I got the whole shot and kept her pinned. The technical sections on the second half of the course split our race up a bit more than I initially thought and so I kept the hammer down. 

A predicted sprinkle touched down on lap two so I hit the pit for a more aggressive tire. So did everyone else. Couple the gaps that formed from everyone pitting with the wind and the high pace and our race shattered. 

Gage, Curtis, Stephen, and I were on the same page keeping the pace high. By mid-race we managed to have a good gap between our group of four and the rest of the field. 

Then Curtis came off and then there were three heading into the last lap. 

Curtis didn’t lay down by any means and was chomping at the bit to latch on to our group trading pulls with Jamey Driscoll. 

Gage went first just inside half a lap to go. I latched on to his wheel and Stephen came off a bit. Gage kept the pedal to the metal and was pouring it on. I was hanging on by the skin of my teeth until I came unclipped trying to wrestle all the forward momentum I could out of my bike. I clipped back in but this allowed Gage another two bike lengths heading into the final feature on course. 

I kept pushing and hopped the barriers to maintain contact just as we turned right on to the finish pavement stretch.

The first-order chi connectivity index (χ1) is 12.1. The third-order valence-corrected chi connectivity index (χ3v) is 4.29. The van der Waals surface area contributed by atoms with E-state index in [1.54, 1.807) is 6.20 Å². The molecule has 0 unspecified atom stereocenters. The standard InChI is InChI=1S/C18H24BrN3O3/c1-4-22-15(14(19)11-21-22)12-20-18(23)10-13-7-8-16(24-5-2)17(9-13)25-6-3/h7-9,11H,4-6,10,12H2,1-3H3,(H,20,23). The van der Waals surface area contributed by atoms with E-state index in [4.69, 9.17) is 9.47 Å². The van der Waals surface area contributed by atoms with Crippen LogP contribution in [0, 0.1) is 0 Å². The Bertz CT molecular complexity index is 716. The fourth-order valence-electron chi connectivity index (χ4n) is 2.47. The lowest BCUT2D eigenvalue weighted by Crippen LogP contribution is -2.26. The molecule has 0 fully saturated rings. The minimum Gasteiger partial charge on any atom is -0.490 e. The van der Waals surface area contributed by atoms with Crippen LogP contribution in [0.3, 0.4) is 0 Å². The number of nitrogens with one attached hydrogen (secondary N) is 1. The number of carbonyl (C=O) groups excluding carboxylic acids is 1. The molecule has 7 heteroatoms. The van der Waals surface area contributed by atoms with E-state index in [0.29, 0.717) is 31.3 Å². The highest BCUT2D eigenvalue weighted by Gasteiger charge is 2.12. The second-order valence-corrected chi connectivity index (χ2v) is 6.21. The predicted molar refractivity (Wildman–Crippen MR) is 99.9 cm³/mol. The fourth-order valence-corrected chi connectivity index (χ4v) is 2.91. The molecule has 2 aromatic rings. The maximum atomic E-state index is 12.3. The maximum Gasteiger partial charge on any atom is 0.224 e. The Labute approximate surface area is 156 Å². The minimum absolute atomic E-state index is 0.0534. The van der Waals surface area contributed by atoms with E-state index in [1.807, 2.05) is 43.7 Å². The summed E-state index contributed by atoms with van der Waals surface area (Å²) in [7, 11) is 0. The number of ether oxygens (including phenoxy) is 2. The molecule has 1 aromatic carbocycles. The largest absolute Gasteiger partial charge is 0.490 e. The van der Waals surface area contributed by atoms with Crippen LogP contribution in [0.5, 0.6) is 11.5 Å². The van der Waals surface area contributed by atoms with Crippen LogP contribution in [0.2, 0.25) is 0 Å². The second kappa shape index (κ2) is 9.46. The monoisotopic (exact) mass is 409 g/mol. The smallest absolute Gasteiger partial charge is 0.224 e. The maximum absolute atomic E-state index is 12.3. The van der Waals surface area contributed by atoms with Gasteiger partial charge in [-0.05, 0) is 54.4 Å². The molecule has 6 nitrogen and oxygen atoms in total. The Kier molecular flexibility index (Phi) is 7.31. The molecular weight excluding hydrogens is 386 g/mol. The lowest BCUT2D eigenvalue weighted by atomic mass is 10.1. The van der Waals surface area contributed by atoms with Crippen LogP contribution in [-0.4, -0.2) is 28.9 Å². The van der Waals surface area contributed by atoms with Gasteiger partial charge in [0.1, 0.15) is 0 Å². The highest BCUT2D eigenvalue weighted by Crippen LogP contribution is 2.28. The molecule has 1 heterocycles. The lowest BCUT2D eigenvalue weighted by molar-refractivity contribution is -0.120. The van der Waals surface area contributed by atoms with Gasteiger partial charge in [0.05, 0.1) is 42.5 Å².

Gage sat up for a split second and looked back over his right shoulder. So, naturally, I punched it up the inside! 

With so much of a headwind into the finish line, I knew I needed all the help I could get and I may have got a bike length ahead before Gage reacted and got on my wheel. 

I was looking back under my armpit watching his front wheel creep closer and closer ahead of mine but I had just enough to hold him off.

Razor thin margin but a win is a win!

Check the last minute of the CX Hairs Maxxis Cyclocross Television “minisode”

I was gassed as you could imagine but so happy I didn’t lay down after Gage put the wood to me and had a few bike lengths on me. Persistence and a little bit of ninja work on the finish sprint got me to the top of the podium and has my confidence up heading into Pan-Ams looking for a new jersey.

Also, check Vlog 21 for all the behind the scenes shenanigans….

Cold Smoke – Smokey shreds the Kona Wozo